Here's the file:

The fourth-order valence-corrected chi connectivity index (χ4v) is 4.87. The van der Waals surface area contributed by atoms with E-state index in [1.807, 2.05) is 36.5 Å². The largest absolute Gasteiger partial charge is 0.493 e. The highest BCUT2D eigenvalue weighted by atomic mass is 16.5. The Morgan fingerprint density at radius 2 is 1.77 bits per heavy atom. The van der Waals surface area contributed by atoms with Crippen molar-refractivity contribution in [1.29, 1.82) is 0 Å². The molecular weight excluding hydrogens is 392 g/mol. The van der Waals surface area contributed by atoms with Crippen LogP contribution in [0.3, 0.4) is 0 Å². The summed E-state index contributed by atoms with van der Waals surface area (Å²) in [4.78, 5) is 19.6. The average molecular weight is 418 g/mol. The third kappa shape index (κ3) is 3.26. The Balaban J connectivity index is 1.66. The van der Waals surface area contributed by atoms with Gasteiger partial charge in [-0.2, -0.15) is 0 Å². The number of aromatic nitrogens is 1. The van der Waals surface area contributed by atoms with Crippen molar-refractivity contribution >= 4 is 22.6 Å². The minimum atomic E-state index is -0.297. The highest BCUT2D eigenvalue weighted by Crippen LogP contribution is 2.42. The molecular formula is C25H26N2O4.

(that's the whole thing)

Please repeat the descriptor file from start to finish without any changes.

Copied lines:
The fourth-order valence-corrected chi connectivity index (χ4v) is 4.87. The van der Waals surface area contributed by atoms with E-state index in [1.807, 2.05) is 36.5 Å². The largest absolute Gasteiger partial charge is 0.493 e. The highest BCUT2D eigenvalue weighted by atomic mass is 16.5. The Morgan fingerprint density at radius 2 is 1.77 bits per heavy atom. The van der Waals surface area contributed by atoms with Crippen molar-refractivity contribution in [1.29, 1.82) is 0 Å². The molecular weight excluding hydrogens is 392 g/mol. The van der Waals surface area contributed by atoms with Crippen LogP contribution in [0.3, 0.4) is 0 Å². The summed E-state index contributed by atoms with van der Waals surface area (Å²) in [4.78, 5) is 19.6. The average molecular weight is 418 g/mol. The third kappa shape index (κ3) is 3.26. The Balaban J connectivity index is 1.66. The van der Waals surface area contributed by atoms with Gasteiger partial charge in [-0.2, -0.15) is 0 Å². The number of aromatic nitrogens is 1. The van der Waals surface area contributed by atoms with Crippen molar-refractivity contribution >= 4 is 22.6 Å². The minimum atomic E-state index is -0.297. The highest BCUT2D eigenvalue weighted by Crippen LogP contribution is 2.42. The molecular formula is C25H26N2O4.